Tuesday, 12 June 2007

Halfway up Mt Improbable

Erm, I'm sure I had something better to contribute than this, but I've forgotten for the moment. Perhaps it'll come back to me as I write this. Maybe it was that promised response to tvc, but then again, maybe not. Oh, thanks for the postcard tvc that turned up in our letterbox today. Yep, the airline hostesses do post them for free. By the way, it wasn't the same airline that Ralf Fiennes travels with was it? Apparently he was given free entry into the Mile High Club recently and the other passengers were a bit miffed, as I would be. It's not easy to get freebies like that these days.

I say halfway up Mt Improbable because I've got a long way to go before I can get my writing style to the peak of its evolution (although some might say it's gone as far as it can). And of course, you guessed it, I'm reading my way through Richard Dawkin's 'The God Delusion' at the moment and what a bloody good read it is, too. In fact, I just have to save this draft and nip away for a few more pages. Excuse me a moment.

...Okay, that was a whole day, but I'm back now. Anyhow, continuing the riff about Dawkins, I love that concept of "irreducible complexity" that 'intelligent design' advocates use to justify the 'obvious' existence of God and that Dawkins takes great delight in tearing to shreds. This theory posits the view that intelligently designed features of the natural world are so irreducibly complex that they can only have been created by God because without one of the parts that make up the whole they wouldn't possibly work. Dawkins rebutts the argument with his allusion to climbing Mt Probable: intelligent design would have us believe that an eye or a wing suddenly came into existence by leaping from the bottom of the cliff on one side of Mt Probable to the very peak. Dawkins and natural selection theorists however, show that eyes and wings evolve very slowly by gradually sidling up the gentle slope on the other side of Mt Probable through incremental and only slightly improbable steps that build upon one another until eventually you get something that seems highly improbable and hence intelligently designed. They're not irreducibly complex though, because an eye is still capable of seeing even after the lens has been surgically removed in a cataract operation, for example.

I know I'm verging on the very dull here and have probably overstepped tvc's 'bolshie rant' threshhold', but if you have the chance to read it, then do so. Dawkins is great at taking the piss out of his opponents, such as the reference to the court case on the imposition of intelligent design teaching in some school, when the inventor of the term, Professor Michael Behe (or is that inventor of the term 'flagellar motor' as an example of intelligent design') has his testimony described by the judge as "extraordinarily inane". There are also fine examples of writings by the Founding Fathers revealing nearly all of them to be either deists or out-and-out atheists, e.g. Thomas Jefferson. They'd be spinning in the graves at how very unsecular America has become.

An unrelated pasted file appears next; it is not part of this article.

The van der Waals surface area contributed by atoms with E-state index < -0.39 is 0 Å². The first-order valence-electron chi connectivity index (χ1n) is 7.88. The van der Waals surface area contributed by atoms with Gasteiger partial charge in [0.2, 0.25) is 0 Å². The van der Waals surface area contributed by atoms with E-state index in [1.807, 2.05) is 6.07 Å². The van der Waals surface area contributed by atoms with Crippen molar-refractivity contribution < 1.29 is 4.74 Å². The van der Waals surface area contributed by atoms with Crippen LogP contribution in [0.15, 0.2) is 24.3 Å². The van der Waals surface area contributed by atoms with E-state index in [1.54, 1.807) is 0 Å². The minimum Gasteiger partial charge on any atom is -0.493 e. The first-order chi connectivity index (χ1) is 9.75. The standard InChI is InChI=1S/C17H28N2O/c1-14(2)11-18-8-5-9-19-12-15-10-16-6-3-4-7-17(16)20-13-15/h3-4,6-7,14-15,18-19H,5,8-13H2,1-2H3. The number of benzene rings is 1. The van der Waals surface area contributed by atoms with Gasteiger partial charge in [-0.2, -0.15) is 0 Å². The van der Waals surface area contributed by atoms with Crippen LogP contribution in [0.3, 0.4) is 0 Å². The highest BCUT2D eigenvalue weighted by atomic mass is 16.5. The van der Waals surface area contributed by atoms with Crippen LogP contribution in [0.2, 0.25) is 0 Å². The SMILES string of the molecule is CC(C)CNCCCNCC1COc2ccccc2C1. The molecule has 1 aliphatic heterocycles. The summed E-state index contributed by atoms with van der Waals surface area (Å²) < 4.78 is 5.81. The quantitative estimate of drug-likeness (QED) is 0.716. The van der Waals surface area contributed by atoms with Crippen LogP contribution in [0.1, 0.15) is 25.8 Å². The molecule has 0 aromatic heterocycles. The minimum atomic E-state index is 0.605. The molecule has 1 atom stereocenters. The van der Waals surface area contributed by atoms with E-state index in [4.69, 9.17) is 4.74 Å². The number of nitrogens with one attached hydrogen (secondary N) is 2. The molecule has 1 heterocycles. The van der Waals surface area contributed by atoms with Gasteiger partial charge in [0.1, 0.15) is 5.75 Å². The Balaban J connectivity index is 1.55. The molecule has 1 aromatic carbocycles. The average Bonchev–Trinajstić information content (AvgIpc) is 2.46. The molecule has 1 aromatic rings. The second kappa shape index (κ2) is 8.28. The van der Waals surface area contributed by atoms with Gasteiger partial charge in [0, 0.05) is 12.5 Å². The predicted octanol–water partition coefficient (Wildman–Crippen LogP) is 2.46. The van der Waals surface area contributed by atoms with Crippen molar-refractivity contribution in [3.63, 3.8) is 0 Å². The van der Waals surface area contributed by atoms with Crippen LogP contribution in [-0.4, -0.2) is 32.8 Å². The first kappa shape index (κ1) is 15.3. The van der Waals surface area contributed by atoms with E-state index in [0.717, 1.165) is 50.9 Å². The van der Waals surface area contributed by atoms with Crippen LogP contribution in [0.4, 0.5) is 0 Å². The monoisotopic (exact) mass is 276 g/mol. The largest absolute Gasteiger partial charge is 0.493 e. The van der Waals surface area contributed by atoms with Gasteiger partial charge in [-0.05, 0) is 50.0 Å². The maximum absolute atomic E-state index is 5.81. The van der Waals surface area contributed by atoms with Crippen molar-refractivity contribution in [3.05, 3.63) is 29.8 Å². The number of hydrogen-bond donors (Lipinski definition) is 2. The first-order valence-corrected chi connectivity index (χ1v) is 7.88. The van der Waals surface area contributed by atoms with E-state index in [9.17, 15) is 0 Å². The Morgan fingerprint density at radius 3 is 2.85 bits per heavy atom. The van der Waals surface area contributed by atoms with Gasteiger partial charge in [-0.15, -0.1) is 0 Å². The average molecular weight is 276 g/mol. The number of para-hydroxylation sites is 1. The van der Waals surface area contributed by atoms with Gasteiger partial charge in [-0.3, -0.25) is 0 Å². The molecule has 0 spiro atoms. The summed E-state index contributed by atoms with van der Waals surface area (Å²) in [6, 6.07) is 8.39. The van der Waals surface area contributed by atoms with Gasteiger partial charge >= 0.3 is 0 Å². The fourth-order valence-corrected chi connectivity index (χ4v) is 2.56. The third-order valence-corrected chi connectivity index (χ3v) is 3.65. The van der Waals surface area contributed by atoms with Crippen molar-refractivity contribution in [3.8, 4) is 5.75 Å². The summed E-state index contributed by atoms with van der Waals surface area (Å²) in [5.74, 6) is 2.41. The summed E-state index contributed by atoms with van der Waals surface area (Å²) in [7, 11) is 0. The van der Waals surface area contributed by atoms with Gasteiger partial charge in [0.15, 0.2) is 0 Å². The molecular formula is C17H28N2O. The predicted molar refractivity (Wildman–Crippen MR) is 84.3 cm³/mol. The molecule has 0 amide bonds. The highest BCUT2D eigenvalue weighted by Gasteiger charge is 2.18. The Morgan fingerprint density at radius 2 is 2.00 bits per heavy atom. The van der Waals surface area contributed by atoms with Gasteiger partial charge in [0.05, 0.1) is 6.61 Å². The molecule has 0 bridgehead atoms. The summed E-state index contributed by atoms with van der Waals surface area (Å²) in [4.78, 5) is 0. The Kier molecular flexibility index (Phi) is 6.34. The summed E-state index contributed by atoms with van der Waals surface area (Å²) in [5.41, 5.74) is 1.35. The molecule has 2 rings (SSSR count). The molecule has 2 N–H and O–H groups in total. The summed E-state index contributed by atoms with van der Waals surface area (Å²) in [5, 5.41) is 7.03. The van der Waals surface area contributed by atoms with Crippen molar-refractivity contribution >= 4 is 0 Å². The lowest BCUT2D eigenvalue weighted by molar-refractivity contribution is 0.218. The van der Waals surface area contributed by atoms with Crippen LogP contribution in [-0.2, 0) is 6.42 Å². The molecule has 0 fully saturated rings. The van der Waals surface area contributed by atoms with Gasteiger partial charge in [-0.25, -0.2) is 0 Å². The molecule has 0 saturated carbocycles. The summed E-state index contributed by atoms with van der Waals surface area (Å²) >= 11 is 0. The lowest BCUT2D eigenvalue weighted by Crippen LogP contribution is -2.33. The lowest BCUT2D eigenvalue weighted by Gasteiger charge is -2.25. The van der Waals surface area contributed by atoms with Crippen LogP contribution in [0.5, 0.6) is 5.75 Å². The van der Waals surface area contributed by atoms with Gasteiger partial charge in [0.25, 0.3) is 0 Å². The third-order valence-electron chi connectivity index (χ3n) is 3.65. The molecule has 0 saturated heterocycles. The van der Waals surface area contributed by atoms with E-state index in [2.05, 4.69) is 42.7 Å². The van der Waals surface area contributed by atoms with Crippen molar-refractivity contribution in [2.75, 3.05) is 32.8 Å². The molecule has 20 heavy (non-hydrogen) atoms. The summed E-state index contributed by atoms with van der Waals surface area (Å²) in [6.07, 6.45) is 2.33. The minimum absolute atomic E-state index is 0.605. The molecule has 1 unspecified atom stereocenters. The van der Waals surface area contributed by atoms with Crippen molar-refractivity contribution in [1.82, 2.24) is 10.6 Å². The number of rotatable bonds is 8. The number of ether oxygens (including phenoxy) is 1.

Admittedly I haven't finished the book yet, and I know there has been heavily criticism of it in some non-religious academic and intellectual circles, not least the London Review of Books, but it's been enough so far to get me off my agnostic perch and come out as an atheist.

Sorry Rotten, I was going to get that Mitchell book you recommended, but I had to spend my Borders birthday vouchers and they didn't stock it. Hence The God Delusion and Cormac McCarthy's The Border Trilogy. Have just finished Norm Mailer's The Castle in the Forest about Hitler's childhood; a very good read also, but one or two plot holes that reveal Norm to be the 84-year-old that he is.

And lastly before I forget, I just wanted to say that I saw The Pursuit of Happiness the other day and I haven't been more nauseated by a film in a long time. Happiness is apparently all about becoming a stock broker and making a stack of loot, end of story. Not very satisfying sorry.

1 comment:

Rotten said...

I'll look for this Dawkin tome you've mentioned the next time I'm back in the world.

Wanted to respond to your post but after hammering out a hate screed of such random, bile-soaked incoherence that even I realized I'd only be fouling a precious expanse of pristine cyberspace by posting it, I junked it and gave up. I am now convinced that writing about God is a like fishing about architecture.

Still, for those of you willing to dare the fruits of those that've tried it, I recommend "The Dancing Wu Li Masters," by Gary Zhukov and "The Gnostic Gospels," by...shit, forgot her name. But it's fairly well known so it shouldn't be a problem for the enthusiasts among you to hunt it down.

And ps Kivak if you've whittled down you book budget to the point of relying on gift certificates, I recommend you pick up Mitchell's "Cloud Atlas" before "Black Swan Green".